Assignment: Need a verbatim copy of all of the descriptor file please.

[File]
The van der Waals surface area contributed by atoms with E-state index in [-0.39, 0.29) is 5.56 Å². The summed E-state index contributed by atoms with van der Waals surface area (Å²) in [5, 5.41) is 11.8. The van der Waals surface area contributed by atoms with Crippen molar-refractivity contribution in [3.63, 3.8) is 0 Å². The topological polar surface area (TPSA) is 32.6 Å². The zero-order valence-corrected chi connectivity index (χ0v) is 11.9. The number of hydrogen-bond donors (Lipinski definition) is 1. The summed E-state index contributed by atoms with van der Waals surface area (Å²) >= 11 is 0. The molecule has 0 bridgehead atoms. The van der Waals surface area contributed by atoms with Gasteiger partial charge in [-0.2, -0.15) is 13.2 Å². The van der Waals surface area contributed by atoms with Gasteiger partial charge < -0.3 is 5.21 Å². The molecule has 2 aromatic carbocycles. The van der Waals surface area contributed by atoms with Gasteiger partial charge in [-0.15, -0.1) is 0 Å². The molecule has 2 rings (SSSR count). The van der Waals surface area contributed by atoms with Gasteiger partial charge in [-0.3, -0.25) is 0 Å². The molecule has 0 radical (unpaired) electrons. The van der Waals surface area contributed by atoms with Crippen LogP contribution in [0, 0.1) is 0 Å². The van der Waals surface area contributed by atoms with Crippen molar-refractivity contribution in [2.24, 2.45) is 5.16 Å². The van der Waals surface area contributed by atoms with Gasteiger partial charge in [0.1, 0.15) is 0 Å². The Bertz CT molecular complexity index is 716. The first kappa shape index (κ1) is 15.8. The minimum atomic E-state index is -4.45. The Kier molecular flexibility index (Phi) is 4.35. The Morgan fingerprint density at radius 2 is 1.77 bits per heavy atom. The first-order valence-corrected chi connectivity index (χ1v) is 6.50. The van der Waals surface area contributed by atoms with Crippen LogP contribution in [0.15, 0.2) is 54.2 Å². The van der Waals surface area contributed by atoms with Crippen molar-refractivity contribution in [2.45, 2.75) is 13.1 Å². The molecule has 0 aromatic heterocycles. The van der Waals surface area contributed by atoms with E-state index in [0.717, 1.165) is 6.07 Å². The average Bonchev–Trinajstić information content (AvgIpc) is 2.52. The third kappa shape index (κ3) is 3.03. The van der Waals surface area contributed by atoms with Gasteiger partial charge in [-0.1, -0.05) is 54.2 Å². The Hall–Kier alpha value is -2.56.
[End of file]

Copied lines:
The van der Waals surface area contributed by atoms with E-state index in [-0.39, 0.29) is 5.56 Å². The summed E-state index contributed by atoms with van der Waals surface area (Å²) in [5, 5.41) is 11.8. The van der Waals surface area contributed by atoms with Crippen molar-refractivity contribution in [3.63, 3.8) is 0 Å². The topological polar surface area (TPSA) is 32.6 Å². The zero-order valence-corrected chi connectivity index (χ0v) is 11.9. The number of hydrogen-bond donors (Lipinski definition) is 1. The summed E-state index contributed by atoms with van der Waals surface area (Å²) >= 11 is 0. The molecule has 0 bridgehead atoms. The van der Waals surface area contributed by atoms with Gasteiger partial charge in [-0.2, -0.15) is 13.2 Å². The van der Waals surface area contributed by atoms with Gasteiger partial charge < -0.3 is 5.21 Å². The molecule has 2 aromatic carbocycles. The van der Waals surface area contributed by atoms with Gasteiger partial charge in [-0.15, -0.1) is 0 Å². The molecule has 2 rings (SSSR count). The van der Waals surface area contributed by atoms with Gasteiger partial charge in [-0.3, -0.25) is 0 Å². The molecule has 0 radical (unpaired) electrons. The van der Waals surface area contributed by atoms with Crippen LogP contribution in [0, 0.1) is 0 Å². The van der Waals surface area contributed by atoms with Crippen molar-refractivity contribution in [2.24, 2.45) is 5.16 Å². The van der Waals surface area contributed by atoms with Gasteiger partial charge in [0.1, 0.15) is 0 Å². The Bertz CT molecular complexity index is 716. The first kappa shape index (κ1) is 15.8. The minimum atomic E-state index is -4.45. The Kier molecular flexibility index (Phi) is 4.35. The Morgan fingerprint density at radius 2 is 1.77 bits per heavy atom. The first-order valence-corrected chi connectivity index (χ1v) is 6.50. The van der Waals surface area contributed by atoms with Crippen LogP contribution in [0.15, 0.2) is 54.2 Å². The van der Waals surface area contributed by atoms with Crippen molar-refractivity contribution in [2.45, 2.75) is 13.1 Å². The molecule has 0 aromatic heterocycles. The van der Waals surface area contributed by atoms with E-state index in [0.717, 1.165) is 6.07 Å². The average Bonchev–Trinajstić information content (AvgIpc) is 2.52. The third kappa shape index (κ3) is 3.03. The van der Waals surface area contributed by atoms with Gasteiger partial charge in [-0.1, -0.05) is 54.2 Å². The Hall–Kier alpha value is -2.56.